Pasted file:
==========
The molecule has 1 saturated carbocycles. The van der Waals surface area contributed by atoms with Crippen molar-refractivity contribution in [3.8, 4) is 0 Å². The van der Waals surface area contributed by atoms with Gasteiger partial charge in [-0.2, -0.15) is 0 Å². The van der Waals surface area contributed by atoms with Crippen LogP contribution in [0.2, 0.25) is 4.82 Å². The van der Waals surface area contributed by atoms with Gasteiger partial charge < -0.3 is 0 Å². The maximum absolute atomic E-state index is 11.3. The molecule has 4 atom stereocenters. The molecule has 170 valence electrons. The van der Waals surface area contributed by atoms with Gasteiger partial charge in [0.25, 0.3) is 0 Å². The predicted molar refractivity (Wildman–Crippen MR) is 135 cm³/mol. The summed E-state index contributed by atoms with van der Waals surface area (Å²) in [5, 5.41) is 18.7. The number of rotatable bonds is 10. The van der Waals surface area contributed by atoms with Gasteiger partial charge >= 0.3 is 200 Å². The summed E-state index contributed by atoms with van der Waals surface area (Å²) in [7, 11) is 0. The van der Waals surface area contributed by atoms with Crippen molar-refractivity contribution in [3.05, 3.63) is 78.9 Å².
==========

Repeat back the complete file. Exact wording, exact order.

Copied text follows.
The molecule has 1 saturated carbocycles. The van der Waals surface area contributed by atoms with Crippen molar-refractivity contribution in [3.8, 4) is 0 Å². The van der Waals surface area contributed by atoms with Gasteiger partial charge in [-0.2, -0.15) is 0 Å². The van der Waals surface area contributed by atoms with Crippen LogP contribution in [0.2, 0.25) is 4.82 Å². The van der Waals surface area contributed by atoms with Gasteiger partial charge < -0.3 is 0 Å². The maximum absolute atomic E-state index is 11.3. The molecule has 4 atom stereocenters. The molecule has 170 valence electrons. The van der Waals surface area contributed by atoms with Gasteiger partial charge in [0.25, 0.3) is 0 Å². The predicted molar refractivity (Wildman–Crippen MR) is 135 cm³/mol. The summed E-state index contributed by atoms with van der Waals surface area (Å²) in [5, 5.41) is 18.7. The number of rotatable bonds is 10. The van der Waals surface area contributed by atoms with Gasteiger partial charge >= 0.3 is 200 Å². The summed E-state index contributed by atoms with van der Waals surface area (Å²) in [7, 11) is 0. The van der Waals surface area contributed by atoms with Crippen molar-refractivity contribution in [3.05, 3.63) is 78.9 Å².